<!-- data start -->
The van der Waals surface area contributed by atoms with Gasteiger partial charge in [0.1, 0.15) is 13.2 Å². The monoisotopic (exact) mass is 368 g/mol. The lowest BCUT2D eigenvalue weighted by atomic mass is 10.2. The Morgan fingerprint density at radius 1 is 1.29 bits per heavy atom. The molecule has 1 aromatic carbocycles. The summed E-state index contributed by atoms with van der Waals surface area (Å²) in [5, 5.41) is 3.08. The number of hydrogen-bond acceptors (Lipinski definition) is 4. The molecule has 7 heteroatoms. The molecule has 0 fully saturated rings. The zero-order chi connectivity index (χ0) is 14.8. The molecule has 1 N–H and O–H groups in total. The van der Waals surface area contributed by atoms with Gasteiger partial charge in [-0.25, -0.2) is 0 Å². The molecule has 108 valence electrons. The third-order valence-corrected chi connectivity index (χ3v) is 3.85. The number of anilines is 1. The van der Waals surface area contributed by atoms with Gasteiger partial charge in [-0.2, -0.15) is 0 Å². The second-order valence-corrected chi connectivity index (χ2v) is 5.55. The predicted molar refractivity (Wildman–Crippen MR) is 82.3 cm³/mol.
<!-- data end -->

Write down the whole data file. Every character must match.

The van der Waals surface area contributed by atoms with Gasteiger partial charge in [0.1, 0.15) is 13.2 Å². The monoisotopic (exact) mass is 368 g/mol. The lowest BCUT2D eigenvalue weighted by atomic mass is 10.2. The Morgan fingerprint density at radius 1 is 1.29 bits per heavy atom. The molecule has 1 aromatic carbocycles. The summed E-state index contributed by atoms with van der Waals surface area (Å²) in [5, 5.41) is 3.08. The number of hydrogen-bond acceptors (Lipinski definition) is 4. The molecule has 7 heteroatoms. The molecule has 0 fully saturated rings. The zero-order chi connectivity index (χ0) is 14.8. The molecule has 1 N–H and O–H groups in total. The van der Waals surface area contributed by atoms with Gasteiger partial charge in [-0.25, -0.2) is 0 Å². The molecule has 108 valence electrons. The third-order valence-corrected chi connectivity index (χ3v) is 3.85. The number of anilines is 1. The van der Waals surface area contributed by atoms with Gasteiger partial charge in [-0.2, -0.15) is 0 Å². The second-order valence-corrected chi connectivity index (χ2v) is 5.55. The predicted molar refractivity (Wildman–Crippen MR) is 82.3 cm³/mol.